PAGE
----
The Russian news agency PenzaNews invited a number of international commentators to comment on a few questions related to the upcoming 80 years anniversary of the German attack on Poland. Their introductory note goes:
This year, the Polish authorities for the first time refused to hold a traditional memorial ceremony at Westerplatte Peninsula near Gdansk, where in the early morning of September 1, 1939, shots were fired from the German cruiser Schleswig-Holstein, which opened fire on Polish military depots located on the coast. All central events will take place in Warsaw.
This decision, according to the media, may be related to the conflict over the plans to create a museum dedicated to the courage of Polish soldiers during the Second World War on the basis of barrack buildings on the peninsula. The authorities of Gdansk and representatives of the ruling conservative Law and Justice party cannot compromise on the concept of the museum, as they adhere to different approaches to history.
In general, the situation surrounding the preservation of historical memory in Poland seems extremely alarming. Since 2014, by decision and with the support of the authorities of Poland, about 100 monuments to Soviet soldiers who died for its liberation from Nazi invaders were demolished in the country.
Worshipping the ideas of Józef Piłsudski
Pal Steigan, Norwegian politician, publisher, writer, independent entrepreneur in the field of culture and information technology, shared the opinion that the present Polish leadership “worships the reactionary, imperialist ideas of Józef Piłsudski.”
“He dreamt of the re-creation of the Grand Duchy of Poland-Lithuania and created a plan for what was called the Intermarium, a Polish commonwealth from the Baltic Sea to the Black Sea. In some versions the Intermarium even included Finland and the western Balkans. The present government push these ideas and they hope for US support for these ideas, creating a Polish-dominated East-Central Europe under US tutelage. This coincides with the US ambition of creating an alliance with the same countries as a counterweight to Germany and the Western-EU,” the politician explained his viewpoint.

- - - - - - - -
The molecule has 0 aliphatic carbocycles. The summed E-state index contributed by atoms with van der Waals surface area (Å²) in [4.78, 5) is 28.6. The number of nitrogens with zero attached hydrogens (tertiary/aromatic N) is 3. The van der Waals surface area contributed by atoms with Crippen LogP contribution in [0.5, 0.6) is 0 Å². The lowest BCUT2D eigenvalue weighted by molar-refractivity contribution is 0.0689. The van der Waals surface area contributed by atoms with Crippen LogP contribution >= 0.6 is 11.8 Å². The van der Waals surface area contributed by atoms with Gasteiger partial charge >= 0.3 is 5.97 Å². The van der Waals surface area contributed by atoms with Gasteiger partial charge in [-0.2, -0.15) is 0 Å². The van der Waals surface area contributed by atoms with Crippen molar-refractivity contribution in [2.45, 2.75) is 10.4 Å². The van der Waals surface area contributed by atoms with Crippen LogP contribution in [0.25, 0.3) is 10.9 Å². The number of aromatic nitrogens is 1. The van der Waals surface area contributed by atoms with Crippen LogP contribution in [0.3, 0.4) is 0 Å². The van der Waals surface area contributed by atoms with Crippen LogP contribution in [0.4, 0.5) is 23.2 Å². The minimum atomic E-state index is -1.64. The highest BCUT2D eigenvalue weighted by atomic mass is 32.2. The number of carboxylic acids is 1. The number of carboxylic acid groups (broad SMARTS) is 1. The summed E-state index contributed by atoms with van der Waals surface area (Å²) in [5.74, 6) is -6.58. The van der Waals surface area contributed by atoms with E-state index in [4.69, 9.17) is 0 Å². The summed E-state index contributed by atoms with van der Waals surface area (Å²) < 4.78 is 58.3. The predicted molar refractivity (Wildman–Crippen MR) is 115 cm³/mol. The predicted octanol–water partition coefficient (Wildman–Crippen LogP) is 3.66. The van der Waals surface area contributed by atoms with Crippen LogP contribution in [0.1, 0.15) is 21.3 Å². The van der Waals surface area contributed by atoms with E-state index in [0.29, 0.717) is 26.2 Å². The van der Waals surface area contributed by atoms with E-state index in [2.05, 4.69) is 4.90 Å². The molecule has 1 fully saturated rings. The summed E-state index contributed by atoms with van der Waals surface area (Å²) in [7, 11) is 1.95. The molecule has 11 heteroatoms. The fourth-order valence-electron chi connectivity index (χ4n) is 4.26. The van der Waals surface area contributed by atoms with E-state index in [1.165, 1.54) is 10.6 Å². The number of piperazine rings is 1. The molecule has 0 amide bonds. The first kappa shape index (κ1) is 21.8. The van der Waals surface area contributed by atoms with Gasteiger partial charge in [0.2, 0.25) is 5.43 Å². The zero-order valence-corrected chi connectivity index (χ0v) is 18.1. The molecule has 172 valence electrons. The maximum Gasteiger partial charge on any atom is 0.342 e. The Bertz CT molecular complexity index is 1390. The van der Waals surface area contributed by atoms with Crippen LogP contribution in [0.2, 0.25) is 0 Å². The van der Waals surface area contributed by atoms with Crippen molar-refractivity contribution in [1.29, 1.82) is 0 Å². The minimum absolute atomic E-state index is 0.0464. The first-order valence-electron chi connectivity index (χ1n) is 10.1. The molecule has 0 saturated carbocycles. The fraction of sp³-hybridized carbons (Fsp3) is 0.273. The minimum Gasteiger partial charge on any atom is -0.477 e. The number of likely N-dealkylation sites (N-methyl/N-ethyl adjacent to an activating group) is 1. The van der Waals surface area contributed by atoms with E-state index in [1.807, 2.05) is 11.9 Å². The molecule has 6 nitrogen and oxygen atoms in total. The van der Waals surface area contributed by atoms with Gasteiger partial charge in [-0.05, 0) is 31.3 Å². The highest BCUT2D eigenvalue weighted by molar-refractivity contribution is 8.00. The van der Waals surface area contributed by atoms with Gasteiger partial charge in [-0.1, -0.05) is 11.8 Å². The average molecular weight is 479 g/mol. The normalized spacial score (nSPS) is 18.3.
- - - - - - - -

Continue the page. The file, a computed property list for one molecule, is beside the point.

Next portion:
“The Polish history in the Second World War is less than glorious, so the Polish reactionaries need some historic revisionism to make a better figure. But that is not the main point. They are deeply anti-communist of course, but even more important: this is not about history, it is about the present and the future. They need the re-writing of history for their own reactionary and imperialist schemes,” he added.
Pal Steigan suggested that the ‘battles’ about the facts and realities of the Second World War will probably go on for another hundred years.
“The role of German, British, US, French and Japanese imperialism include so many ugly facts, so they want to hide them. And the ruling imperialist class wants to slander and bury the glorious role of the Soviet Union and the communist parties in the war to keep the lessons of the war away for coming generations,” he said.